Marketing Research and Intelligence Association (MRIA)

Marketing Research and Intelligence Association (MRIA)

March 09, 2009 08:00 ET

National Do Not Call List Effective, But Challenges Remain, VoxPop Survey Finds

TORONTO, ONTARIO--(Marketwire - March 9, 2009) - Eight-in-ten Canadians (80%) who have registered a telephone number with Canada's National Do Not Call List say they now receive fewer telemarketing calls, according to a national VoxPop (Voice of the People) survey by the Marketing Research and Intelligence Association (MRIA), which governs and regulates Canada's opinion research industry.

The ground-breaking survey, the first to track the effectiveness of Canada's no-call list since its launch on September 30, 2008, was designed to give Canadians an opportunity to rate the registry's effectiveness at blocking unwanted telemarketer calls.

"The survey shows clearly that Canada's National Do Not Call List is benefiting the great majority of registrants by stemming unwanted telemarketing calls," says VoxPop spokesperson Brendan Wycks, Executive Director of MRIA. "Nationally, 50 per cent of those who have registered report they now receive noticeably fewer or far fewer telemarketing calls; 20 per cent say they now receive slightly fewer telemarketing calls; and 10 per cent report receiving no telemarketing calls at all since signing on to the no-call list."

The not-so-good news on the National DNCL's performance is that 13 per cent of registrants report that they are now receiving more telemarketing calls than before they registered a telephone number - a finding that clearly demonstrates the need for rigourous enforcement of penalties for rogue telemarketers who persist in telephoning people who have registered with Canada's Do Not Call List.

One likely reason why a minority of National DNCL registrants are now receiving more calls than before registering is an upswing in telemarketing using random dialers to call Canadians whether they are on the no-call list or not, Wycks says.

"The data show that the National DNCL list is working, but there appears to have been a significant increase in telemarketing activity using random dialing technology beginning around the time the National DNCL was launched last fall," says Wycks.

"Media reports indicate that there has been is a growing number of complaints from Canadians who have been plagued by rogue telemarketers - many of whom are calling from outside Canada. The most likely reason for this surge in telemarketing activity is the deepening recession, which is causing U.S. telemarketers to look for new business by targeting Canadians. Unfortunately, many of these unscrupulous telemarketers don't care, or are oblivious to the fact that some of the people they are calling with their automated dialing systems are registered on Canada's National Do Not Call List."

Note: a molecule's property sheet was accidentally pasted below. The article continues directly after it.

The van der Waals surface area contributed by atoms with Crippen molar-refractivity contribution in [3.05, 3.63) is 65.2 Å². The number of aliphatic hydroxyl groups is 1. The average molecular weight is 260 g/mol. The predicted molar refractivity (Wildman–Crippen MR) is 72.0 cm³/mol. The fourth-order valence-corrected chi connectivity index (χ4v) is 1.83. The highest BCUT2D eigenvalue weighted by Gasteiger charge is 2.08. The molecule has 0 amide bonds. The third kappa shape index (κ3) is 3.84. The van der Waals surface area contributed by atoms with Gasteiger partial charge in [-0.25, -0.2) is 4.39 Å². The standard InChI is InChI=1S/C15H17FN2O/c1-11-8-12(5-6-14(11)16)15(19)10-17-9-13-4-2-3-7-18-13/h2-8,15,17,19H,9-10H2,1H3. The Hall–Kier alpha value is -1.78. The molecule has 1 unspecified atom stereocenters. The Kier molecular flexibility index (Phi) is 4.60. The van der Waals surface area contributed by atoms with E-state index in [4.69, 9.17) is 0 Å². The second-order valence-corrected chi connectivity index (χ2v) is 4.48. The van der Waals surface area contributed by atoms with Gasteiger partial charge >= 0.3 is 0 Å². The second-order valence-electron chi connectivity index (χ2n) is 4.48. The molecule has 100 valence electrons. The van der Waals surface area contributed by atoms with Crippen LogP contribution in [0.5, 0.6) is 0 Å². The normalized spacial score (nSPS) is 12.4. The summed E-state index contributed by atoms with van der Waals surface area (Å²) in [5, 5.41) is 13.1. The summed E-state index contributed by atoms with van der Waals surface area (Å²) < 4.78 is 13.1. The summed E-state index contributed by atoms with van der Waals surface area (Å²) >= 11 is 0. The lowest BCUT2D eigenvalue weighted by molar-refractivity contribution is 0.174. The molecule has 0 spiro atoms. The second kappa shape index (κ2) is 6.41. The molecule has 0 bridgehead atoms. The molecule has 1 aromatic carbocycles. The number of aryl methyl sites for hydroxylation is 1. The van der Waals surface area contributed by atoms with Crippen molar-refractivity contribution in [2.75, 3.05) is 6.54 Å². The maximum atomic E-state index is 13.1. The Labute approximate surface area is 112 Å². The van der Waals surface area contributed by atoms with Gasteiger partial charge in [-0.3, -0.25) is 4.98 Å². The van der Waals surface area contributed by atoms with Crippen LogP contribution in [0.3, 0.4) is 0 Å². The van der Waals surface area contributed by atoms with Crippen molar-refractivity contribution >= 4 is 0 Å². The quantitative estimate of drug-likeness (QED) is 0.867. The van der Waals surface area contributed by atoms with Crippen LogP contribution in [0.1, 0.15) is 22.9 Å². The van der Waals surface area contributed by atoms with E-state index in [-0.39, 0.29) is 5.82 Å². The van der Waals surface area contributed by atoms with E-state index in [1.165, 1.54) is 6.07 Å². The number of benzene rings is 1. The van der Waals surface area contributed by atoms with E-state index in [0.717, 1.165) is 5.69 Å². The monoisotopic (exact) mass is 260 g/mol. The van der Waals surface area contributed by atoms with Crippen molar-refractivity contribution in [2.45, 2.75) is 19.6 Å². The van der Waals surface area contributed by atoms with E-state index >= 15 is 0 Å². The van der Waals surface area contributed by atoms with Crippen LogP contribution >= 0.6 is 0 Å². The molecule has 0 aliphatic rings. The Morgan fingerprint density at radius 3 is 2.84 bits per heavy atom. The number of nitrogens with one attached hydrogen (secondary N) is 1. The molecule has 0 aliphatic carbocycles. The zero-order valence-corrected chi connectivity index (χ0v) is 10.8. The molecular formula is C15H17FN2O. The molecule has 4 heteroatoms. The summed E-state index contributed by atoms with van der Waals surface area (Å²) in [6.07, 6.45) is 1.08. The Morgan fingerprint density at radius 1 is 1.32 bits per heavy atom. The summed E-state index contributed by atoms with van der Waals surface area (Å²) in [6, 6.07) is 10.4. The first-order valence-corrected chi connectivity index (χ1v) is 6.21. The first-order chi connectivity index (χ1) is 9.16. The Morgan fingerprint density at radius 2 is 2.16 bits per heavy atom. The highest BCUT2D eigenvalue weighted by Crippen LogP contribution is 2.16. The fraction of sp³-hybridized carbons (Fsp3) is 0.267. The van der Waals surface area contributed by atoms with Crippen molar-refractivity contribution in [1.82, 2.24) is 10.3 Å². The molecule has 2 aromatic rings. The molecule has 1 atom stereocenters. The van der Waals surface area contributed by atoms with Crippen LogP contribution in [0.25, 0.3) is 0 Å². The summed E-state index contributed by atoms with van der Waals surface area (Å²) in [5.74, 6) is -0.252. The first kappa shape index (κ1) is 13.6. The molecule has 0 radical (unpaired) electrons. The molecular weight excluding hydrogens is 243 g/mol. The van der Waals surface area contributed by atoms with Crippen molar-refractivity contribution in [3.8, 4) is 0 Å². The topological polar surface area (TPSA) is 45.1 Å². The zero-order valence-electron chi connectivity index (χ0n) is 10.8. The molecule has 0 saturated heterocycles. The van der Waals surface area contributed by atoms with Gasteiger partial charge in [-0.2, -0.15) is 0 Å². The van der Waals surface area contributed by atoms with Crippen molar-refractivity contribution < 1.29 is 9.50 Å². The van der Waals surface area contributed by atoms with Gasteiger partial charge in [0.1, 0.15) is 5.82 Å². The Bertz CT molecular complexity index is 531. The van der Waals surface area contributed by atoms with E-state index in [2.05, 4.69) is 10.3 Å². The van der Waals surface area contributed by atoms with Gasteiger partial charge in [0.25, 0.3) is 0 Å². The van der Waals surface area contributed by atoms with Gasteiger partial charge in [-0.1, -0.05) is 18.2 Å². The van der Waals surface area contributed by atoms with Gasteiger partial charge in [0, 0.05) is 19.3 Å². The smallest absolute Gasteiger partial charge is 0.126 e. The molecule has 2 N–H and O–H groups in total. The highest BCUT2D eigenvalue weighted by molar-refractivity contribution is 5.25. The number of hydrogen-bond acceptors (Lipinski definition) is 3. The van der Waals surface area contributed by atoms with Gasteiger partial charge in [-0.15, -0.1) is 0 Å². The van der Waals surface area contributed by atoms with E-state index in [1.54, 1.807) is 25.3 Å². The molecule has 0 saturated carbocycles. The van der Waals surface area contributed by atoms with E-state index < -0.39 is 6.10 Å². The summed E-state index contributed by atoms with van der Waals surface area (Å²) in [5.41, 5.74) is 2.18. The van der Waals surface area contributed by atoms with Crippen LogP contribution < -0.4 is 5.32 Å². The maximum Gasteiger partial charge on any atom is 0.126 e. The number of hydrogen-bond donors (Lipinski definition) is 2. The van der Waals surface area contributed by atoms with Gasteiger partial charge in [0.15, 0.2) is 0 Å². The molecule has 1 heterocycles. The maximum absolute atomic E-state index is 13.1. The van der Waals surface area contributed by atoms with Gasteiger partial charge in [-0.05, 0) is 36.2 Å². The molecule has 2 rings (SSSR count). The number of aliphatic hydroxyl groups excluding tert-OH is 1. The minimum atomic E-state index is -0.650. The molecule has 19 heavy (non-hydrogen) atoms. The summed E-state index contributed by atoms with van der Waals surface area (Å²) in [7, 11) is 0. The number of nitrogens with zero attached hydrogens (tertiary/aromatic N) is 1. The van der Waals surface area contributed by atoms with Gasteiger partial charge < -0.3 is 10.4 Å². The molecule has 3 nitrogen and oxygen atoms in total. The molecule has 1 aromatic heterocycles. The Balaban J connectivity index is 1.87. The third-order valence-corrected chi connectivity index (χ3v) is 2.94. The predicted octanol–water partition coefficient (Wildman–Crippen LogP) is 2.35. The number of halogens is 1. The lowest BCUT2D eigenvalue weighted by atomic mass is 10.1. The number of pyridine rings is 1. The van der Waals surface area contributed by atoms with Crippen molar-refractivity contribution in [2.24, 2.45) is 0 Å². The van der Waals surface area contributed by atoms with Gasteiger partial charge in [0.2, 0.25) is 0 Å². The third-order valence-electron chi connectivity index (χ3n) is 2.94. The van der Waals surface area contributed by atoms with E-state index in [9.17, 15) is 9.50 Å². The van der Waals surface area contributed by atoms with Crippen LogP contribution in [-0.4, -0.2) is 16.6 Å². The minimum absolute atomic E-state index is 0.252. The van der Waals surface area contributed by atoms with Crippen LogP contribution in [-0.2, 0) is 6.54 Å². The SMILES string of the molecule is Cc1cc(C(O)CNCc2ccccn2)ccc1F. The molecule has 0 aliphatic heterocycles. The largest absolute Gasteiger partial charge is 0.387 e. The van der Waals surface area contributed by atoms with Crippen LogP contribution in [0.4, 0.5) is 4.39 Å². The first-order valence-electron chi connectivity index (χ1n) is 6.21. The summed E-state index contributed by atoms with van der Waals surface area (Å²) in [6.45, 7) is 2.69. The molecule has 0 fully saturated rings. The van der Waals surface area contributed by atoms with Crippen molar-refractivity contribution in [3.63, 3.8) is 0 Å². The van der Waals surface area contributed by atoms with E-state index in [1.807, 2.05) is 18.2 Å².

The survey also found that:

- awareness of the National DNCL among adult Canadians now stands at 84 per cent, compared with 44 per cent in a previous VoxPop survey conducted in August, 2007.

- 33 per cent of adult Canadians have registered their residential land lines on the National DNCL.

- 12 per cent have registered a cell phone number on the National DNCL.

Findings by province/region

- The number of adults who have registered a telephone number on Canada's National Do Not Call List was highest in Ontario (41%) followed by Alberta (39%), Atlantic Canada (34%), Man/Sask (32%), Quebec (25%) and British Columbia. (22%).

- National DNCL registrants reporting that they now receive fewer telemarketing calls was highest in Atlantic Canada (84%) and Ontario (84%) followed by Quebec (83%), Man/Sask (80%), Alberta (71%) and British Columbia (69%).

- National DNCL registrants reporting that they now receive more telemarketing calls was highest in Alberta (23%) followed by British Columbia (22%), Man/Sask (15%), Atlantic Canada (12%), Ontario (10%), and Quebec (9%).

MRIA's VoxPop survey on Canada's National Do Not Call List was conducted by Harris-Decima via telephone between January 29 and February 15, 2009, with a national random sample of 2,035 adult Canadians aged 18 years and over and is considered accurate to within ± 2.2 per cent, 19 times out of 20.

This survey is part of a series from VoxPop, MRIA's campaign to give voice to Canadians and demonstrate how public opinion research strengthens Canada's democracy by giving people a say in decisions by governments and corporations. VoxPop: You speak. We listen. Things improve.

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